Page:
Saturday, January 30, 2016

May we never forget

[My English rendering of ‘Jeano bhule naa jaai’, an article of mine that appeared in the 26.1.2016 issue of Anandabazar Patrika]

To mention the Dalit student Rohith Vemula’s suicide involves calling him a Dalit. But he was dreaming a human dream. His final letter tells us that he was gazing into an abyss after realizing that his dream had been murdered; this is what we tend to lose sight of at a moment when the agitation appears to be succeeding. The authorities of Rohith’s University of Hyderabad have terminated the suspension orders against the four other students and are hoping to stop the wheels of the event. If some solution to the troubles moves our attention away from the real crisis, then indeed darkness will descend on the Rohith who stood fifth in the M Sc (Animal Science), on the Rohith who was awarded a JRF and joined the Centre of Science, Technology and Society Studies as a doctoral student, on the Rohith who was a budding creative writer – if we set aside his personal illumination and notice only the way he died as a category-laden victim.
My Dalit student Praveen Gonipati was on that campus, submitting his PhD thesis somewhat late; his research focused on some aspects of the way Dalit students at higher educational institutions have to struggle with the elite’s hegemonic ownership of English in India. Praveen had gone there to submit his final text; he found the Dalit student community in the middle of an agitation. It was in this context that he met the young leader Rohith Vemula. Rohith asked him, “Praveen anna, you once provided leadership to Dalit students, how do you think we should handle this crisis?” Praveen brought with him the experience of the agitation of 2002; he came forward with whatever support he could provide; a prominent Dalit faculty member like P. Thirumal even spent a night in the tents with the agitating students; despite all this, they were unable to prevent the disaster. Praveen told me how the tragedy unfolded.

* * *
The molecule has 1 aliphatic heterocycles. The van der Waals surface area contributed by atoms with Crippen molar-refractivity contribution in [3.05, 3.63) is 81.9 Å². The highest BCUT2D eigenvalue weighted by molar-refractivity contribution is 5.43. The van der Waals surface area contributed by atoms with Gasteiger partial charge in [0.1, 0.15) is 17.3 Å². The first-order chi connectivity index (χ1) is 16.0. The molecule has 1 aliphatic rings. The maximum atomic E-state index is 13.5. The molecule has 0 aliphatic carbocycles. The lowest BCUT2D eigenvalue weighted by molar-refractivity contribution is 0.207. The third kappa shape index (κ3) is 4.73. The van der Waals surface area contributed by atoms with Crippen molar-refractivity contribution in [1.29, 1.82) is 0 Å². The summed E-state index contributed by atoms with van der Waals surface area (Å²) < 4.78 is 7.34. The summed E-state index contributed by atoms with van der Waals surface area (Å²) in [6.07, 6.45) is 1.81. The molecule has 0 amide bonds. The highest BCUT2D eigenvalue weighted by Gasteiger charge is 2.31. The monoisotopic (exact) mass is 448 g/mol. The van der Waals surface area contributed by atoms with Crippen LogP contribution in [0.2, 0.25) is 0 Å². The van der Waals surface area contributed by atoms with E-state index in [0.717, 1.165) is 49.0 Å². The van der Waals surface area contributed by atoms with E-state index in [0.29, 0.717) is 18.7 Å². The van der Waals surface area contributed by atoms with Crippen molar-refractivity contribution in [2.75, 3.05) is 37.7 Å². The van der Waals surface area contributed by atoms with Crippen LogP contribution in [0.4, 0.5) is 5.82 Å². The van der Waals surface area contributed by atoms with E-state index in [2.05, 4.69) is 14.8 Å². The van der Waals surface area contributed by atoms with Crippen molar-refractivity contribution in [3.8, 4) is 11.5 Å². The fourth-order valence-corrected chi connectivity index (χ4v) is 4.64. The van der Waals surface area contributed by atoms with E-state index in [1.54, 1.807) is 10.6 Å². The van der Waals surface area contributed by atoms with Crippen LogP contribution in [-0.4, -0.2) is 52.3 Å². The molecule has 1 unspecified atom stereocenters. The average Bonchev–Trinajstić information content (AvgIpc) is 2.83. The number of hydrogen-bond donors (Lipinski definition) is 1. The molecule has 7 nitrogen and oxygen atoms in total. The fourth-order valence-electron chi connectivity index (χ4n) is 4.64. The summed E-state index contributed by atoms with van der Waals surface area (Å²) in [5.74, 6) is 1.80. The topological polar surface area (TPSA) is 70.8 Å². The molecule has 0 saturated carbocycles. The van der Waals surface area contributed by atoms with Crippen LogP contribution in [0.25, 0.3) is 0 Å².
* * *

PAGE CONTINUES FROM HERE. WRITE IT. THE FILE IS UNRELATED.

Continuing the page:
It all happened in broad daylight. “I got no sleep at all last night,” Rohith told his friends. He turned to his friend Uma: “Could you please give me the key to your room in the hostel? I’d like to take a nap.” This is how he sent them away; unsuspecting, they returned to the routines of the unusual daily life that the agitation had imposed on them. After ensuring full privacy, Rohith wrote that final letter of his, made that ultimate decision. How long had his soul been premeditating that decision? There will never be an answer.
        Is the short distance from the impersonal discourse of “there will never be an answer” to the personal acknowledgement that “I will never know the answer” impossible to traverse for those us who are survivors of this tragedy? Is it beyond our powers to move towards the personal? Then we must conclude that Rohith’s journey from a categorial identity tainted by ascribed pollutedness towards individual selfhood was a journey beyond our powers, a journey we still don’t know how to take part in. In that case we will have failed to read Rohith’s letter. All we will have done is pore over its text looking for weapons to attack our enemies with.
        And yet it would be a horrible mistake to imagine that the way to find redemption and expiate our collective sins is to vow to stop mentioning ethnicity/ religion/ gender/ caste altogether, and to welcome all human beings on a category-free neutral basis. For a savarna Hindu like myself to declare that I don’t recognize castes carries one meaning; for a Dalit to utter that sentence carries a different meaning altogether. My student Praveen was city-bred; he imagined that a casteless upbringing had given him the resources to live a life in which caste would not matter. He realized his error when he visited a village and was instantly asked by a local eminence, Okay, so what is your caste? Praveen sensed that full disclosure would immediately cost him his access to the village; he was forced to conceal the truth so that his social scientific inquiry was not brought to an abrupt halt by irrelevant factors.

        The right to declare that we don’t recognize caste is a right that we must concretely earn by looking caste in the eye as we dismantle it. If we blink, if we perform a couple of embraces laden with sugary words like We Are All Human and imagine that we have thereby rejected our long legacy of rejection, the result will be keeping what Kazi Nazrul Islam once called “our lethal game of caste” alive and well in the core of our culture, protected by the armour of our glib denials.



Post a Comment

Subscribe to Post Comments [Atom]

<< Home